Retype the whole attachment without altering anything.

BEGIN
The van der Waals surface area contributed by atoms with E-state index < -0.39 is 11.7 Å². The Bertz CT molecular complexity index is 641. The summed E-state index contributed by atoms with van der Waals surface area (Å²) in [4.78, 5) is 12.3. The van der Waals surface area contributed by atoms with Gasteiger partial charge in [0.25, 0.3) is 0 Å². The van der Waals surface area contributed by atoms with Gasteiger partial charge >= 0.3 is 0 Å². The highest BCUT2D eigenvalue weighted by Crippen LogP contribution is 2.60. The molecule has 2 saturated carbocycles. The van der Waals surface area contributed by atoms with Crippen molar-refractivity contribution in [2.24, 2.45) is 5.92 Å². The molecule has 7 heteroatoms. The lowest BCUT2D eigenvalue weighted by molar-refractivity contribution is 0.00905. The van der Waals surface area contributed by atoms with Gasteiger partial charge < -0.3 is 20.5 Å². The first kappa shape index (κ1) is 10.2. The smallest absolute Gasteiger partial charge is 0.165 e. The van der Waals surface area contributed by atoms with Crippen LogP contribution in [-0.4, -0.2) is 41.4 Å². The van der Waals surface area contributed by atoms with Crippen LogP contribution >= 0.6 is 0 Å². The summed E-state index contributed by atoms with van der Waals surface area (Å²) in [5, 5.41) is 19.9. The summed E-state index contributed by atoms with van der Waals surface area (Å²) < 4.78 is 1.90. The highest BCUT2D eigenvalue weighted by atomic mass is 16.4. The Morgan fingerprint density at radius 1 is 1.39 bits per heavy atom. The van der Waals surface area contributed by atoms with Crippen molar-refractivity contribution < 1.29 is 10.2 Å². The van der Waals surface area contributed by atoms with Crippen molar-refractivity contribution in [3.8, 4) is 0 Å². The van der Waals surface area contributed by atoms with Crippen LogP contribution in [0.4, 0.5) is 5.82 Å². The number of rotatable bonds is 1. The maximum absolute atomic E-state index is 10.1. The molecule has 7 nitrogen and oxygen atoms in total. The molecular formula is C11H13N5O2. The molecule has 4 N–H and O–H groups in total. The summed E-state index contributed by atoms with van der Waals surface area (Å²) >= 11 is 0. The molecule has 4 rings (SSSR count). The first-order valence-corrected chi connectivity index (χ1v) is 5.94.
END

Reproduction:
The van der Waals surface area contributed by atoms with E-state index < -0.39 is 11.7 Å². The Bertz CT molecular complexity index is 641. The summed E-state index contributed by atoms with van der Waals surface area (Å²) in [4.78, 5) is 12.3. The van der Waals surface area contributed by atoms with Gasteiger partial charge in [0.25, 0.3) is 0 Å². The van der Waals surface area contributed by atoms with Gasteiger partial charge >= 0.3 is 0 Å². The highest BCUT2D eigenvalue weighted by Crippen LogP contribution is 2.60. The molecule has 2 saturated carbocycles. The van der Waals surface area contributed by atoms with Crippen molar-refractivity contribution in [2.24, 2.45) is 5.92 Å². The molecule has 7 heteroatoms. The lowest BCUT2D eigenvalue weighted by molar-refractivity contribution is 0.00905. The van der Waals surface area contributed by atoms with Gasteiger partial charge < -0.3 is 20.5 Å². The first kappa shape index (κ1) is 10.2. The smallest absolute Gasteiger partial charge is 0.165 e. The van der Waals surface area contributed by atoms with Crippen LogP contribution in [-0.4, -0.2) is 41.4 Å². The van der Waals surface area contributed by atoms with Crippen LogP contribution >= 0.6 is 0 Å². The summed E-state index contributed by atoms with van der Waals surface area (Å²) in [5, 5.41) is 19.9. The summed E-state index contributed by atoms with van der Waals surface area (Å²) < 4.78 is 1.90. The highest BCUT2D eigenvalue weighted by atomic mass is 16.4. The Morgan fingerprint density at radius 1 is 1.39 bits per heavy atom. The van der Waals surface area contributed by atoms with Crippen molar-refractivity contribution < 1.29 is 10.2 Å². The van der Waals surface area contributed by atoms with Crippen molar-refractivity contribution in [3.8, 4) is 0 Å². The van der Waals surface area contributed by atoms with Crippen LogP contribution in [0.4, 0.5) is 5.82 Å². The number of rotatable bonds is 1. The maximum absolute atomic E-state index is 10.1. The molecule has 7 nitrogen and oxygen atoms in total. The molecular formula is C11H13N5O2. The molecule has 4 N–H and O–H groups in total. The summed E-state index contributed by atoms with van der Waals surface area (Å²) >= 11 is 0. The molecule has 4 rings (SSSR count). The first-order valence-corrected chi connectivity index (χ1v) is 5.94.